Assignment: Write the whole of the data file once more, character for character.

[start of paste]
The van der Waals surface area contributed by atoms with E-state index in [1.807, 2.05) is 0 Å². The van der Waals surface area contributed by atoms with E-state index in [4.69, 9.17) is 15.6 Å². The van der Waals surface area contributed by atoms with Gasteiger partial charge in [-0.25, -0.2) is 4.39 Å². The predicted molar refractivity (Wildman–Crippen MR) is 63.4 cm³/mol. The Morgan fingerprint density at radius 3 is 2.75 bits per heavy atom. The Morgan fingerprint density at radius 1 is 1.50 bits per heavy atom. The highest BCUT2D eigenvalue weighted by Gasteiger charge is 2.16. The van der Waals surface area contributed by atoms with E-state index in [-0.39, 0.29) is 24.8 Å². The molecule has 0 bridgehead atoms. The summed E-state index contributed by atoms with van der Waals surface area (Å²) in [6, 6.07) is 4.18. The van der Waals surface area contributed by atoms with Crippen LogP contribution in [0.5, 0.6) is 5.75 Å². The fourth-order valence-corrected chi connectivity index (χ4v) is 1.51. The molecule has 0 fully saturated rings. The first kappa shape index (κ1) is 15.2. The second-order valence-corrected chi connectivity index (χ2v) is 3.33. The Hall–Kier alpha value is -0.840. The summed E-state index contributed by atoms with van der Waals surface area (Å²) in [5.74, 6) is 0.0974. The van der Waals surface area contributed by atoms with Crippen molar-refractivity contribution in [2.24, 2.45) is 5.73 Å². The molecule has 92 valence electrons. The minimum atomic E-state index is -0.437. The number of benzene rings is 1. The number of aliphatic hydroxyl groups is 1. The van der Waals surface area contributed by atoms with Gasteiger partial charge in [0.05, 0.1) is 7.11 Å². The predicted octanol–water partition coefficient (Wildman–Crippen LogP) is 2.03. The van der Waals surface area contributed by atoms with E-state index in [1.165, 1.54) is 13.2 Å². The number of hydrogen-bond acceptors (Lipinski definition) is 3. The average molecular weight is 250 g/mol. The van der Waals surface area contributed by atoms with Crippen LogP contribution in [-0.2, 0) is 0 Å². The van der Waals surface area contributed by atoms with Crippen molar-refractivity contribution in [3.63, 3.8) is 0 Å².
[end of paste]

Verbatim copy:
The van der Waals surface area contributed by atoms with E-state index in [1.807, 2.05) is 0 Å². The van der Waals surface area contributed by atoms with E-state index in [4.69, 9.17) is 15.6 Å². The van der Waals surface area contributed by atoms with Gasteiger partial charge in [-0.25, -0.2) is 4.39 Å². The predicted molar refractivity (Wildman–Crippen MR) is 63.4 cm³/mol. The Morgan fingerprint density at radius 3 is 2.75 bits per heavy atom. The Morgan fingerprint density at radius 1 is 1.50 bits per heavy atom. The highest BCUT2D eigenvalue weighted by Gasteiger charge is 2.16. The van der Waals surface area contributed by atoms with E-state index in [-0.39, 0.29) is 24.8 Å². The molecule has 0 bridgehead atoms. The summed E-state index contributed by atoms with van der Waals surface area (Å²) in [6, 6.07) is 4.18. The van der Waals surface area contributed by atoms with Crippen LogP contribution in [0.5, 0.6) is 5.75 Å². The fourth-order valence-corrected chi connectivity index (χ4v) is 1.51. The molecule has 0 fully saturated rings. The first kappa shape index (κ1) is 15.2. The second-order valence-corrected chi connectivity index (χ2v) is 3.33. The Hall–Kier alpha value is -0.840. The summed E-state index contributed by atoms with van der Waals surface area (Å²) in [5.74, 6) is 0.0974. The van der Waals surface area contributed by atoms with Crippen molar-refractivity contribution in [2.24, 2.45) is 5.73 Å². The molecule has 92 valence electrons. The minimum atomic E-state index is -0.437. The number of benzene rings is 1. The number of aliphatic hydroxyl groups is 1. The van der Waals surface area contributed by atoms with Gasteiger partial charge in [0.05, 0.1) is 7.11 Å². The predicted octanol–water partition coefficient (Wildman–Crippen LogP) is 2.03. The van der Waals surface area contributed by atoms with E-state index in [1.165, 1.54) is 13.2 Å². The number of hydrogen-bond acceptors (Lipinski definition) is 3. The average molecular weight is 250 g/mol. The van der Waals surface area contributed by atoms with Crippen LogP contribution in [-0.2, 0) is 0 Å². The van der Waals surface area contributed by atoms with Crippen molar-refractivity contribution in [3.63, 3.8) is 0 Å².